California Looks to Spend $100 Million Per Year of Medicaid Money on Housing

California is proposing spending more than $100 million per year in the state’s Medicaid program to pay for as many as six months of housing for people who are homeless or at risk of becoming homeless, are at risk for emergency room visits or hospitalization or are coming out of foster care or prison.

The move would be the state’s most significant test of using Medicaid money for housing. California has the country’s most extensive Medicaid program, with over 13 million patients — around a third of the state’s population. California also has almost a third of the nation’s homeless population, according to data from the federal government.

“It’s a huge step toward breaking down the silos that have gotten in the way of taking care of the whole person rather than limb by limb and illness by illness,” said the executive director of Health Access California, a consumer advocacy group, Anthony Wright.

California’s move would be expensive as the state is expected to have a $22.5 billion budget deficit this year, which is expected to grow in the upcoming years. In the meantime, the state’s Medicaid spending is projected to increase by $2.5 billion over the next three years, according to the Legislative Analyst’s Office, which is nonpartisan.

“What we’re really doing is expanding the welfare state, which is going to become just a huge financial problem,” said Wayne Winegarden, a senior fellow at the Pacific Research Institute. The institute advocates for free-market policies.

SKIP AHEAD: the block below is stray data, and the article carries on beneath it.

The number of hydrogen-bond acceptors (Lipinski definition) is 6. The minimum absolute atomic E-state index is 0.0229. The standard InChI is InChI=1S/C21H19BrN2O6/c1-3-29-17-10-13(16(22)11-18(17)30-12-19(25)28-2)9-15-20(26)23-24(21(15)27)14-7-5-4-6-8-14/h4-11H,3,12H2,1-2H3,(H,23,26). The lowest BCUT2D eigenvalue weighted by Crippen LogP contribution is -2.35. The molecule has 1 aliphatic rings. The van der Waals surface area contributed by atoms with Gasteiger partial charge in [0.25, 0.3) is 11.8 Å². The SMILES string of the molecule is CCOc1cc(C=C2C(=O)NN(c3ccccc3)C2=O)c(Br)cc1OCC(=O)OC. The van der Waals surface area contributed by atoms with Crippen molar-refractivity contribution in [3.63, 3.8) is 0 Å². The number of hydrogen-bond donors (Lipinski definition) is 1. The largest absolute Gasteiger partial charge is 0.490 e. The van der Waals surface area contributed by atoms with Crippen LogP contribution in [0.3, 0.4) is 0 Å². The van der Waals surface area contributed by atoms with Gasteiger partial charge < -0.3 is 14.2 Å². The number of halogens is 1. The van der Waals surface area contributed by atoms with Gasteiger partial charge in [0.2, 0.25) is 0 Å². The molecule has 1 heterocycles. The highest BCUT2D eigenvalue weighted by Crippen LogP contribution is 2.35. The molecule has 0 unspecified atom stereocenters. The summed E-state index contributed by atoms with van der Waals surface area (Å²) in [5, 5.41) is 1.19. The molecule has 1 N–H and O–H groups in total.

California experimented with utilizing Medicaid money in 2016 for some housing-related expenses when it launched the pilot program in 26 counties. While the Medicaid funds did not pay for rent, they paid for things like furniture and security deposits.

Over five years, the program has reduced costly emergency room visits, and hospital stays for people on Medicaid, saving taxpayers an average of $383 per year, per patient, according to a study by researchers at UCLA.

Program aims to use Medicaid funds to pay for rent directly

After the pilot program, California aims to use Medicaid money to pay directly for people’s rent. Democrat Assemblymember Joaquin Arambula, the chair of the budget subcommittee that will vet Governor Newsom’s proposal, lawmakers are supportive.

“I became very good at being able to get cockroaches out of people’s ears,” said Arambula. “The living conditions of many of our communities, especially in our rural communities, really can affect a person’s ability to get adequate sleep, to be prepared for the next day, and to stay healthy,” said Arambula, who spent a decade as an emergency room doctor.

Homeless advocates say they welcome similar programs, but spending additional money on rent isn’t enough, considering the state still has a massive shortage of affordable housing.

Kelly Bennett, CEO and founder of Sacramento Covered, said that during California’s first stint with using Medicaid money for housing services, workers frequently took up to eight months to place a patient in an apartment. In some cases, individuals have waited years to find a place.

“Even when you have the deposit money, and you have some rental subsidy, it’s still very, very challenging to find units — and to find units where the landlords will lease to our clients,” said Bennett.